But in the shorter term, the situation is often more volatile. With markets reeling in 2022, Bloomberg reported that billionaires lost a record $1.4 trillion over the first half of the year. Once the year is over and the final numbers are in, it will be interesting to see how the billionaire landscape shapes up in comparison to the more long-term trend.
Ranked: Who Are the Richest People in Africa?
This infographic ranks the wealthiest 15 billionaires on the African continent.
Ranked: Who Are the Richest People in Africa?
The African continent is home to 46 billionaires, the second-lowest total of any global region.
The number of wealthy individuals in Africa is growing, however. Total private wealth is expected to rise 30% over the next decade, led by growth in the billionaire and millionaire segments.
Visualized here are Africa’s richest, using data collected by Forbes , on billionaires who reside on the continent and have their primary business there.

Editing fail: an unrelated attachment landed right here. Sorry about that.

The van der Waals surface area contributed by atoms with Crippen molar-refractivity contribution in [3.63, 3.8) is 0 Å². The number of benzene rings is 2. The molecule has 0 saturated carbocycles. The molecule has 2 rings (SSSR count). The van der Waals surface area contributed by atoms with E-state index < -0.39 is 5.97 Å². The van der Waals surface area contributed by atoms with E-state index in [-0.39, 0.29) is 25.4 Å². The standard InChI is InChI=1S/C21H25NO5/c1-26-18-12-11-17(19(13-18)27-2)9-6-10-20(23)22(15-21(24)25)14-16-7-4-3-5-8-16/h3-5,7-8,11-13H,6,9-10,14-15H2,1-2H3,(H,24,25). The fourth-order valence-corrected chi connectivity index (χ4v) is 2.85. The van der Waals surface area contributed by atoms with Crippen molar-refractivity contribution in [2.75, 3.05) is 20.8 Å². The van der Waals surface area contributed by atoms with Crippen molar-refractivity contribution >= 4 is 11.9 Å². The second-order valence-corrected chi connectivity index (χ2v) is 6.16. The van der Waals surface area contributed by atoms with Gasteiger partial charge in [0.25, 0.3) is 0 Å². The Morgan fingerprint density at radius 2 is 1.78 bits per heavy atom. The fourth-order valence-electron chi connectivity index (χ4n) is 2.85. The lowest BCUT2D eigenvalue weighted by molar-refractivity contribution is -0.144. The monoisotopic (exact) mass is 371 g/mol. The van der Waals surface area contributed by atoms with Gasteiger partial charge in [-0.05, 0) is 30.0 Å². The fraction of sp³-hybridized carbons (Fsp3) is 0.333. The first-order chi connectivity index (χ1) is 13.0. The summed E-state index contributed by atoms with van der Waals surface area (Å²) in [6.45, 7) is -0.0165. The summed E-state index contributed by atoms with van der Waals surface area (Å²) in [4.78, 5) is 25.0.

Breaking Down Africa’s Billionaires
The richest man in Africa is also the richest Black man in the world. Once a small sugar trader, Aliko Dangote now has a net worth of $13.5 billion. He is the 86th richest person in the world, and single-handedly makes up 25% of the total wealth of African billionaires.
His company, the Dangote Group is now an African conglomerate with interests in a range of sectors, including sugar, cement, and real estate.
|Rank||Name||Net Worth (billions, USD)||Industry||Citizenship|
|1||Aliko Dangote||$13.5||Manufacturing||🇳🇬 Nigeria|
|2||Johann Rupert & family||$10.7||Fashion & Retail||🇿🇦 South Africa|
|3||Nicky Oppenheimer & family||$8.4||Metals & mining||🇿🇦 South Africa|
|4||Abdulsamad Rabiu||$7.6||Diversified||🇳🇬 Nigeria|
|5||Nassef Sawiris||$7.3||Construction & Engineering||🇪🇬 Egypt|
|6||Mike Adenuga||$6.3||Diversified||🇳🇬 Nigeria|
|7||Issad Rebrab & family||$4.6||Food & Beverage||🇩🇿 Algeria|
|8||Naguib Sawiris||$3.3||Telecom||🇪🇬 Egypt|
|9||Patrice Motsepe||$3.2||Metals & mining||🇿🇦 South Africa|
|10||Mohamed Mansour||$2.9||Diversified||🇪🇬 Egypt|
|11||Koos Bekker||$2.6||Media & Entertainment||🇿🇦 South Africa|